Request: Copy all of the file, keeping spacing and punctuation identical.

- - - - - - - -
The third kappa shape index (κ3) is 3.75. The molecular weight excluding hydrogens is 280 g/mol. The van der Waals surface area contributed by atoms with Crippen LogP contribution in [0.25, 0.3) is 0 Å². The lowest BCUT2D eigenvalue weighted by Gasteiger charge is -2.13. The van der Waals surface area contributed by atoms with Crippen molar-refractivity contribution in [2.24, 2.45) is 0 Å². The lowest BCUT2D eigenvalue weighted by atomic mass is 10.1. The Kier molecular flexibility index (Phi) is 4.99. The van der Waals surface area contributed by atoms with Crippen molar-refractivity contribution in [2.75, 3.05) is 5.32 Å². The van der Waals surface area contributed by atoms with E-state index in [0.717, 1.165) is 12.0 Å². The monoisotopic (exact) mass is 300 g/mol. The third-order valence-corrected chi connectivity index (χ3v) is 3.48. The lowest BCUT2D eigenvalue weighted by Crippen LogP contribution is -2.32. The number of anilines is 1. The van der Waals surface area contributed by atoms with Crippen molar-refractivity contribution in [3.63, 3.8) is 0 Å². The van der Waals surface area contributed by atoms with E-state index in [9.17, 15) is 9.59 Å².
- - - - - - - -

The third kappa shape index (κ3) is 3.75. The molecular weight excluding hydrogens is 280 g/mol. The van der Waals surface area contributed by atoms with Crippen LogP contribution in [0.25, 0.3) is 0 Å². The lowest BCUT2D eigenvalue weighted by Gasteiger charge is -2.13. The van der Waals surface area contributed by atoms with Crippen molar-refractivity contribution in [2.24, 2.45) is 0 Å². The lowest BCUT2D eigenvalue weighted by atomic mass is 10.1. The Kier molecular flexibility index (Phi) is 4.99. The van der Waals surface area contributed by atoms with Crippen molar-refractivity contribution in [2.75, 3.05) is 5.32 Å². The van der Waals surface area contributed by atoms with E-state index in [0.717, 1.165) is 12.0 Å². The monoisotopic (exact) mass is 300 g/mol. The third-order valence-corrected chi connectivity index (χ3v) is 3.48. The lowest BCUT2D eigenvalue weighted by Crippen LogP contribution is -2.32. The number of anilines is 1. The van der Waals surface area contributed by atoms with Crippen molar-refractivity contribution in [3.63, 3.8) is 0 Å². The van der Waals surface area contributed by atoms with E-state index in [9.17, 15) is 9.59 Å².